HomeNewsHealth ministry bids for $3,8bn in 2020 budget

Health ministry bids for $3,8bn in 2020 budget



The Health and Child Care ministry is bidding for $3,8 billion, excluding salaries in next year’s budget, Parliament was told yesterday.

Presenting before the Parliamentary Portfolio Committee on Health yesterday, acting Health secretary, Robert Mudyiradima said the ceiling proposed by Treasury was inadequate to cover the ministry’s operations.

“Our ceiling from Finance ministry for year 2020 is $2 185 600 000 and of that there is compensation of employees which is salaries of $992 400 000,” Mudyiradima said.

“Our bid as a ministry for year 2020, we have policy and administration for $594 000 000, funding health we have $981 500 000 and primary healthcare which also covers most of the projects, we have got $3,2 billion making our total bid excluding salaries $3 880 000 000.

“So our ceiling excluding salaries for 2020 is, therefore, $1,193 billion which then gives us a financing gap of $2,687 billion. We haven’t introduced our funding partners yet in financing this gap as well as our collections from our institutions.”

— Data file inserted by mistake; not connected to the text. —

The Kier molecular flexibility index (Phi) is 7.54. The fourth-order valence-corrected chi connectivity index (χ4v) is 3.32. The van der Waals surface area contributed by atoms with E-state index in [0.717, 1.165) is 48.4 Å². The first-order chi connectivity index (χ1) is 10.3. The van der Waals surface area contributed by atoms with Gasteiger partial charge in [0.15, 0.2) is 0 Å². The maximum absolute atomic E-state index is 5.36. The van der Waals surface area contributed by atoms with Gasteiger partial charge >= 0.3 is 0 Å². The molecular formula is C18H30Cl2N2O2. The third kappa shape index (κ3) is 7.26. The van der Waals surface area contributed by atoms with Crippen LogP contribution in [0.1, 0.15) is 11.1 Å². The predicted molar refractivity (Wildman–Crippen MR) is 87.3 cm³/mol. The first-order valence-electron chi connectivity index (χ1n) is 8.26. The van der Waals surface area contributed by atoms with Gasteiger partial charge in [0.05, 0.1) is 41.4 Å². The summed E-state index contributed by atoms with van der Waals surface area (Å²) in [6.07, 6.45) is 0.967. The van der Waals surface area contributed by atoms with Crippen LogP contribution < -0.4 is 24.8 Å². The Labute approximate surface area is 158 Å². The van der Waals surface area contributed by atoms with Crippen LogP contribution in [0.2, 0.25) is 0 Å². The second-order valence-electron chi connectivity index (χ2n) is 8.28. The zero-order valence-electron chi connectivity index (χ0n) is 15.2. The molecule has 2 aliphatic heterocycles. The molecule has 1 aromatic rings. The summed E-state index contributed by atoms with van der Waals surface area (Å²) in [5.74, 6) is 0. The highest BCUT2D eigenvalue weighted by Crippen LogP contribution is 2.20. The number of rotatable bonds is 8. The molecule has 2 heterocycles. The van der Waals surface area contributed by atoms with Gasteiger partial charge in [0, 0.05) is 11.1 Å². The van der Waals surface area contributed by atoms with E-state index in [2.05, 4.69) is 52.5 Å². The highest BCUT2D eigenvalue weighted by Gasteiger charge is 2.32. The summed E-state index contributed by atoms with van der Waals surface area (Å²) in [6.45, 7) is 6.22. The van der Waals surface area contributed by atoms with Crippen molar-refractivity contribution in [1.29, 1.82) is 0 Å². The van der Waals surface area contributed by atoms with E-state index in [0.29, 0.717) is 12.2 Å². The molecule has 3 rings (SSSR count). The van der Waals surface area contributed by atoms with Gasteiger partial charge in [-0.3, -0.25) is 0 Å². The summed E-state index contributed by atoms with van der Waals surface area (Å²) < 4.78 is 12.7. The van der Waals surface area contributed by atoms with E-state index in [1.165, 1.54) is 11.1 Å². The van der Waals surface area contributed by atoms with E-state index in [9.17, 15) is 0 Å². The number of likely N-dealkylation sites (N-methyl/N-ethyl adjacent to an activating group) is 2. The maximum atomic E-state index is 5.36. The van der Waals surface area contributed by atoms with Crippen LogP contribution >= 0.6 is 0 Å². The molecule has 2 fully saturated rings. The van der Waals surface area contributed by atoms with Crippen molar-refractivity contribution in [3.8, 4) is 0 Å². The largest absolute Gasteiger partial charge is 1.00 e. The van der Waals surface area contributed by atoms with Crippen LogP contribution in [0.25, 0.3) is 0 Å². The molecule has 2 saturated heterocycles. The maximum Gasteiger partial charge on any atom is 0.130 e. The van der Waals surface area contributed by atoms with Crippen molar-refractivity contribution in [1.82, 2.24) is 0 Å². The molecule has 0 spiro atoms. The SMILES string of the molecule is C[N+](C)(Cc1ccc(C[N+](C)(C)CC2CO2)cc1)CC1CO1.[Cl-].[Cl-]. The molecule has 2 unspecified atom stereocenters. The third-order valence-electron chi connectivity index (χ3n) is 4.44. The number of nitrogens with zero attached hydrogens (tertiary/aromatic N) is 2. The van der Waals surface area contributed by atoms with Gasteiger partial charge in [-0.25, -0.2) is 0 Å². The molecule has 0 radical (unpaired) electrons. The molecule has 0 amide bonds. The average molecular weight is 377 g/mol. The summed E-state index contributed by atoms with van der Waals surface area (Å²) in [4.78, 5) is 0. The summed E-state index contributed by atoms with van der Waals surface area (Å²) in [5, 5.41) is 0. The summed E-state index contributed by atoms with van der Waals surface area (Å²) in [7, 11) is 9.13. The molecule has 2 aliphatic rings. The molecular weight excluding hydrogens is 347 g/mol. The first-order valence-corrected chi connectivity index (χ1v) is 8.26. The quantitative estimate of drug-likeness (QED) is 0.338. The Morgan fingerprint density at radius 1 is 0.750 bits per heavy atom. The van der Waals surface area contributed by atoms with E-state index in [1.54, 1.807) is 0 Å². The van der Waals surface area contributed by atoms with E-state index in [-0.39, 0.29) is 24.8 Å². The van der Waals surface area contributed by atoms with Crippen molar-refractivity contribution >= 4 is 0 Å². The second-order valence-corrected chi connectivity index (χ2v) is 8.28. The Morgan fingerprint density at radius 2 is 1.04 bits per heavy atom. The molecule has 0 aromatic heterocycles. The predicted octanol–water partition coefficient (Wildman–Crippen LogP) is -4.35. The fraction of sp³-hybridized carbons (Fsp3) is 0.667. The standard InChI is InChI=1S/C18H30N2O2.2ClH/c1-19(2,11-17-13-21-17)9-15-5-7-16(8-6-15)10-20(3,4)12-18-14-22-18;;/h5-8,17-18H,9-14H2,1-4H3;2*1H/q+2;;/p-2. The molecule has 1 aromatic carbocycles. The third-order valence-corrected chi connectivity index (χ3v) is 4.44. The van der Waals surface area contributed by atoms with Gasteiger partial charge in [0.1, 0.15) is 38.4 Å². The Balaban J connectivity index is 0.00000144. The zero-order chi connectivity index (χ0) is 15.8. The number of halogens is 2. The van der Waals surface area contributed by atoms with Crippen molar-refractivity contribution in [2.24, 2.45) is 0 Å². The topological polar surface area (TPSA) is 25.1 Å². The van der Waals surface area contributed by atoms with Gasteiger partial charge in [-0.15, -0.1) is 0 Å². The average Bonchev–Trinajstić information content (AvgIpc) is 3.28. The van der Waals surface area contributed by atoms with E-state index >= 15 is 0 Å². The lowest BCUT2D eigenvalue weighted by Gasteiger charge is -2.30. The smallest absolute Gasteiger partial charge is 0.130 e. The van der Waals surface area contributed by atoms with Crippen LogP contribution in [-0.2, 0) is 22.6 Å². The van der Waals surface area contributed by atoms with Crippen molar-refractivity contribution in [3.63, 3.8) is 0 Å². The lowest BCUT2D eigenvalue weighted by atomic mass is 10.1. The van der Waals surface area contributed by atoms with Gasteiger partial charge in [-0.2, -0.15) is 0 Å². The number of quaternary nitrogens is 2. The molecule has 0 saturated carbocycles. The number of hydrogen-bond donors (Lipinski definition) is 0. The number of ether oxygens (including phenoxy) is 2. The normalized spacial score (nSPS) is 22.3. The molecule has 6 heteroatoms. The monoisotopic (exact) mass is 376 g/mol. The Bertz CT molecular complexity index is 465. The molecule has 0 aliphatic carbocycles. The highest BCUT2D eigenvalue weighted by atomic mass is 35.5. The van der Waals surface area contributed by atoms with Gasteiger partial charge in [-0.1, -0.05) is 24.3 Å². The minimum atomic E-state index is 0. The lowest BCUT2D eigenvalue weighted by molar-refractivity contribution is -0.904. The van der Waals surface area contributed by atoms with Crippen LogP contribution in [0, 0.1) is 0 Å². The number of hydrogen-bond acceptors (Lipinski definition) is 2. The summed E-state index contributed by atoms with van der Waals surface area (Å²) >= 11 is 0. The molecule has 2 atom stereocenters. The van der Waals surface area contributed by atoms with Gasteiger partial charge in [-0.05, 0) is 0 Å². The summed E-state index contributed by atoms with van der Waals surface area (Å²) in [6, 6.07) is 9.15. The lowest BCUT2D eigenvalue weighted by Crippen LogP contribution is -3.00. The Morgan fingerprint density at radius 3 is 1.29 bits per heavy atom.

Responding to the bid, Mhondoro Ngezi MP, Tavengwa Mukuhlani (Zanu PF) urged the ministry to channel most of its funding towards important areas as a way to curb the economic turbulence the country is currently facing.

“Have you as a ministry tried to relook at the process of budgeting for it to be applicable to our Zimbabwean situation? For example, the diseases our doctors were dealing with 20 years ago are not the same as today as there are probably more problems than there were then. As a ministry, you are still using the same budgeting strategy whilst dealing with a new set of diseases,” Mukuhlani.

“Failure to do so will result in us sitting at the same spot next year talking of the same issues like drug shortages instead of the ministry focusing on where our budget should be channelled towards because we are all in survival mode. Doing this is going to reduce our expenditure as a ministry and we can then cover the financial gap using money from our funders. The bottomline is there is no money in the country and as a ministry you need to adopt to the current situation.”

Proportional representation MP, Perseverance Zhou said he feared that the ministry stood to lose a lot of funds in dealing with issues they were not focusing on now, citing the lack of contraceptives in the country as a major concern.

“Right now life is very difficult and as a way to steam off the pressure many people are engaging in sexual activities without proper contraception,” Zhou said.

“As a ministry, you will pay a hefty fine in dealing with the abortions of unwanted pregnancies, something you can deal with now through making sure that services are delivered in the health sector because right now there are going to be a lot of unwanted pregnancies as contraceptives are not in large supply.”

She also urged for prioritisation in the building of Matabeleland North Provincial Hospital, which has remained on foundation level for the past 10 years.

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